Imagine you go into Starbucks and order a tall vanilla latte. The barista mistakenly makes a venti mint mocha, but eventually makes your correct drink. When you go to pay, the cashier wants you to pay for not only the latte, but also the mocha.
Sounds crazy, doesn't it? But that's exactly what health insurance companies like UnitedHealth
Following Medicare's and more recently Humana's
It's pretty laughable that the insurance company was even paying for some of these -- and the resulting complications they cause -- in the first place:
Surgery performed on the wrong body part.
Object left in the body during surgery.
Use of the wrong blood type.
WellPoint says it's making the change to improve patient care at hospitals. I'm not the biggest fan of doctors, but I doubt doctors really need any incentive not to screw up. They do take an oath to do no harm, after all.
While it will save WellPoint, Humana and any other insurers that follow suit a few bucks, one has to hope that these events are so rare that the increase in the bottom line will be minimal.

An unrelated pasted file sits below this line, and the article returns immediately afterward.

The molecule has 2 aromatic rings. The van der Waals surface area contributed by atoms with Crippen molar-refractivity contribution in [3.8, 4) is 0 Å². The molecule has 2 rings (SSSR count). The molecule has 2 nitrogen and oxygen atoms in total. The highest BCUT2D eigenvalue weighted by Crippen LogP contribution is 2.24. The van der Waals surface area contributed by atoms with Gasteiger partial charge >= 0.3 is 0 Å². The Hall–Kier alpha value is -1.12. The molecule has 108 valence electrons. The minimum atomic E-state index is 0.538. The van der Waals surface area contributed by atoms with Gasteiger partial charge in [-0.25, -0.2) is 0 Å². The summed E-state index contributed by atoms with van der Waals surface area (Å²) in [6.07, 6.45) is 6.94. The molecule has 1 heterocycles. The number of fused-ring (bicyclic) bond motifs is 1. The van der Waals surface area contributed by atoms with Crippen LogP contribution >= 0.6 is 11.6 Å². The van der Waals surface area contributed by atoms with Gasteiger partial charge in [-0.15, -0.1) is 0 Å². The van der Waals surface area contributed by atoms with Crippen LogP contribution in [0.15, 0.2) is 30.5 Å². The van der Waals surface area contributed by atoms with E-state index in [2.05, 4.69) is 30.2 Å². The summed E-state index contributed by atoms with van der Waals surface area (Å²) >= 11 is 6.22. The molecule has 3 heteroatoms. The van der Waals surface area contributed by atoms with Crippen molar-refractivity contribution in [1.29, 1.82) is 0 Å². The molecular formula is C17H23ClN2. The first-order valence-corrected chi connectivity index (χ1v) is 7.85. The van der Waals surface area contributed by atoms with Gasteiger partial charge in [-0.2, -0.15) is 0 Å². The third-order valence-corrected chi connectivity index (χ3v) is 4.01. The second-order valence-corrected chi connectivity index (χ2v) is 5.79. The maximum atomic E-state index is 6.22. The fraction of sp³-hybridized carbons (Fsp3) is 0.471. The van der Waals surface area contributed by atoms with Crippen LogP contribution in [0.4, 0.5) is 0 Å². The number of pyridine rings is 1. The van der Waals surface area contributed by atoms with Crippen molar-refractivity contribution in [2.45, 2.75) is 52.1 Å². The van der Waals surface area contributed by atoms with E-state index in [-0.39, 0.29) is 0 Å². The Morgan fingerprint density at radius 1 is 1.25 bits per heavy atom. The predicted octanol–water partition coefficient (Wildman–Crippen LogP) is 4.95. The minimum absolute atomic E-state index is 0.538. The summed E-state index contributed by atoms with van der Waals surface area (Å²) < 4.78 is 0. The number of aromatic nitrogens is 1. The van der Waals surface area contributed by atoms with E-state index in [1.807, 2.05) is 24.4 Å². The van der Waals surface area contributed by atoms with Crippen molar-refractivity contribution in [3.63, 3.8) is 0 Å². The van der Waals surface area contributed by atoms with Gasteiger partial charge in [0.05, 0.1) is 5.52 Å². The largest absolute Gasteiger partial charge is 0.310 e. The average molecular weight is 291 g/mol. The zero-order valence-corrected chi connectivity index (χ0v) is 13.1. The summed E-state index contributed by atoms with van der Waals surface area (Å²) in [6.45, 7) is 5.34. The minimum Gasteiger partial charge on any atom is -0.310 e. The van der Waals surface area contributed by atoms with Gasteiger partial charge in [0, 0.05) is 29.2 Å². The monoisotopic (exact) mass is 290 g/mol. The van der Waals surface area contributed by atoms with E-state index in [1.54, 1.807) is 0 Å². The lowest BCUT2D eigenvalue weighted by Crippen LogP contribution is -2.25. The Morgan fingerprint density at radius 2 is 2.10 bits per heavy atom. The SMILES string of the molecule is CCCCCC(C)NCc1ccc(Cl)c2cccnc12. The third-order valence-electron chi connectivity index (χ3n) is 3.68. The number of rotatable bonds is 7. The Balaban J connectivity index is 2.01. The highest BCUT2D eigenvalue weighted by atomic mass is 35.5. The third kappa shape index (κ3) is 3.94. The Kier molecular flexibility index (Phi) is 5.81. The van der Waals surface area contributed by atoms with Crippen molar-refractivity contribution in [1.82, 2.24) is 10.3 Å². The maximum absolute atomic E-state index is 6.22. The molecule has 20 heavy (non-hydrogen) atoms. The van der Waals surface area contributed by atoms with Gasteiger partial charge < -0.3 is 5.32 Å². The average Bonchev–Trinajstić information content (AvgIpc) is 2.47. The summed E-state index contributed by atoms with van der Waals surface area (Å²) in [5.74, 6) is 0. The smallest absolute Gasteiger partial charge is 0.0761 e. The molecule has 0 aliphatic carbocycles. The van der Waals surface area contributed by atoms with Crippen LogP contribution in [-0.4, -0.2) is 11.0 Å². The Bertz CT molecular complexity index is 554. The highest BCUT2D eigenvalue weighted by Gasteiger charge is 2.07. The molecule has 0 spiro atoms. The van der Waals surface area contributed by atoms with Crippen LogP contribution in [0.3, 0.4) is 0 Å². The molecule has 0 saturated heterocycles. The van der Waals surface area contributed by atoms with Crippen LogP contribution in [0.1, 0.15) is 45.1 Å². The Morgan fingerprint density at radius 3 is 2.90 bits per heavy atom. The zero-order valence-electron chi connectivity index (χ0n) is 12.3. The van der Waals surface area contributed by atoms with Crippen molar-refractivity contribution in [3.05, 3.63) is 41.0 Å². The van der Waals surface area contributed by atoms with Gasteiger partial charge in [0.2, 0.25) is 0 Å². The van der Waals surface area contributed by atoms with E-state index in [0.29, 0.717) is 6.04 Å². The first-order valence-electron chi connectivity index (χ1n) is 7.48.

The real benefit from this shift in policy is the free publicity WellPoint is getting. The company gets to tout the fact that it's on its members side -- we're preventing mistakes from happening and we'll make sure you don't have to pay if they do occur -- at a time when it could use all the help it can get recruiting new members.
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Fool contributor Brian Orelli, Ph.D., doesn't like making mistakes, but encourages readers to email him if they find any. He doesn't own shares of any company mentioned in this article. The Motley Fool owns shares of Starbucks. Make no mistake about it; the Fool has a disclosure policy.